Increasing amounts of summer and fall wildfires are leading to major indoor air quality concerns for most families. Smoke contains particulates that can affect respiratory health both in the short and long term. Proper air filtration is key to breathing clean air when the smoke and ash are flying.
How Smoke Gets Into the Home
Smoke enters the home through both obvious and hidden means. Obvious means of smoke infiltration include open windows and doors and ventilation systems that work by drawing in outside air. Your home's air conditioning can also pull in smoke, depending on the type and the settings used.
Less obvious means are the passive vents in your home's attic or small cracks and openings in the foundation or around doors and windows. Failing weatherstripping and damaged window frames can also create openings that allow smoke into the house.
AC and Filtration Improvements
The most drastic improvement you can make to lower smoke in the home is to improve filtration. Your home's air conditioner can help with this as long as it is not a model that requires an outdoor air intake (which is rare in residential models). Simply switch your fan settings so that the unit recirculates indoor air by turning the fan on. This can be indicated on the thermostat as "fan," "recirculate," or a simple "on/off" setting for the fan.
Filtration improvements can be done using your existing system or by installing an additional air filtration and purification unit. Most importantly, change out the current filter in your AC for a HEPA filter, which will trap more particulates. You may need to change this filter every week or two during times of heavy smoke. You can also install an inline air filtration system that removes additional particulates from the air before it is recirculated through your AC.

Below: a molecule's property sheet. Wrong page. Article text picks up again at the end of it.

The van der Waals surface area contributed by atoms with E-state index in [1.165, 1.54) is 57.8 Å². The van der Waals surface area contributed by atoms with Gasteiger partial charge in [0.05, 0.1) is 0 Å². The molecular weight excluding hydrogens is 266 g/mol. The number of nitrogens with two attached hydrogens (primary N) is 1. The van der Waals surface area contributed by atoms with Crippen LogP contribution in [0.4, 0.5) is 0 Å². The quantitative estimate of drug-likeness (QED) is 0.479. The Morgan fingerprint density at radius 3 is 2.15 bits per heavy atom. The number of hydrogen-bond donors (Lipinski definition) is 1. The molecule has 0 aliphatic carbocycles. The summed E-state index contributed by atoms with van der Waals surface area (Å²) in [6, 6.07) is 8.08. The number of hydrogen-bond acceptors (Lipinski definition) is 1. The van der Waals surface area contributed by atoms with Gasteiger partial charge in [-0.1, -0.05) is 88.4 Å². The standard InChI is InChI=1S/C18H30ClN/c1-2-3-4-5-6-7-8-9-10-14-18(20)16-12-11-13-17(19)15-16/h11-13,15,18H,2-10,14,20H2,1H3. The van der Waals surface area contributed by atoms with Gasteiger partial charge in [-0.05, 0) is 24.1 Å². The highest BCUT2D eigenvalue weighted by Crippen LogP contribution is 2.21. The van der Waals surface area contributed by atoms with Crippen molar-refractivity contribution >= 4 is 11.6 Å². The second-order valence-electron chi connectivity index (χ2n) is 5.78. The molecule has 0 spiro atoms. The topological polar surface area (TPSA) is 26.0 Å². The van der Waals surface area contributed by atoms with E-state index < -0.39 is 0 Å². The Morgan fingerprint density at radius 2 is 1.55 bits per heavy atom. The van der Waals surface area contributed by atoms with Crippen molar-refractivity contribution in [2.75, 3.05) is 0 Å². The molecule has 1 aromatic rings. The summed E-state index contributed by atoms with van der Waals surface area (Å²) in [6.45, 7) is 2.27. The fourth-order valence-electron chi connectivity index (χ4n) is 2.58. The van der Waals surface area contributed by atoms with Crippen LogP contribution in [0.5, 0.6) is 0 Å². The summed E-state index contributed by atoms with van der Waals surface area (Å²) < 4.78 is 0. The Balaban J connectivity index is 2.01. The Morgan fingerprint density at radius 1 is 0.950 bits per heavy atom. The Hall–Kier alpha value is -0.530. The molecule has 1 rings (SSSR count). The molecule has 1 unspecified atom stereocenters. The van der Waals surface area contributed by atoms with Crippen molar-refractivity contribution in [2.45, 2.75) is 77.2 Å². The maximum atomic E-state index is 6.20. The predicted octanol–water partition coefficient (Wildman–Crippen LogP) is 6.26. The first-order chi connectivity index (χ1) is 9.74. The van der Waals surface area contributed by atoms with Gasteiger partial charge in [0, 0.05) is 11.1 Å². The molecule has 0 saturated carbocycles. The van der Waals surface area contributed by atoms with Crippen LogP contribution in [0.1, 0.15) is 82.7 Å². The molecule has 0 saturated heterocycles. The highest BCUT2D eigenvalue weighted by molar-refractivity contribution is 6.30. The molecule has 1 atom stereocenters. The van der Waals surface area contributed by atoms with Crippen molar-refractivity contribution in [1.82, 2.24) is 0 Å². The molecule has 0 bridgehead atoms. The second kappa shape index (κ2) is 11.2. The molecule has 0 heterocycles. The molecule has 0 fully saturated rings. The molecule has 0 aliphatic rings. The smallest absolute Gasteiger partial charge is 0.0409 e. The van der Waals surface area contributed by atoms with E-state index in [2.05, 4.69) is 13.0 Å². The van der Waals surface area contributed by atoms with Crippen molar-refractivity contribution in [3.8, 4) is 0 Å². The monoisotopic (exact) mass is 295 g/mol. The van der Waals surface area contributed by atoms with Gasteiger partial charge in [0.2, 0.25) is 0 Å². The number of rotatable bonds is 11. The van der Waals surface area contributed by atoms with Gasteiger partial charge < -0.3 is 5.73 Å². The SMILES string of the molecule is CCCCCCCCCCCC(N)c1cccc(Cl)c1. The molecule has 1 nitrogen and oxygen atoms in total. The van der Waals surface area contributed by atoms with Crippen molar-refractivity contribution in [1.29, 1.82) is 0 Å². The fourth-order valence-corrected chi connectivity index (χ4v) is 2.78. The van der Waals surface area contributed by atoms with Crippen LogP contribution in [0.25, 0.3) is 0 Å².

Addressing Ventilation Concerns
The next step is to properly seal up your home. Start by addressing drafts around doors and windows. Replacing the weatherstripping and repairing damaged sills or thresholds will prevent a large amount of smoke from entering the house. Further, avoid using any vents that use an outdoor air intake, such as the bathroom or oven vents, until the smoke danger has passed.
If moisture buildup in the home is a concern, then you can install sealed vents in the attic or other areas that need some ventilation. These vents allow air and moisture to escape but do not allow air to enter. Instead, a fan is used to pull air from inside the home toward the vent. Fresh air is brought in through a filtered system that removes particulates before the fresh air can circulate through the home.
Contact a residential air filtration service to learn more about your smoke prevention options.Share
12 February 2021
Hi there, my name is Shelley. Welcome to my site about electric heating systems. Electric heat has recently fallen out of favor due to the efficiency of natural gas systems. Electric heat is still suitable for small buildings that do not need the high temps provided by upgraded systems. I will use this site to explore all of the building types that can benefit from electric heating systems. I will also share information about system components, installations and repairs. I welcome you to come by often to learn more about this exciting topic. Thanks for coming by. See you soon.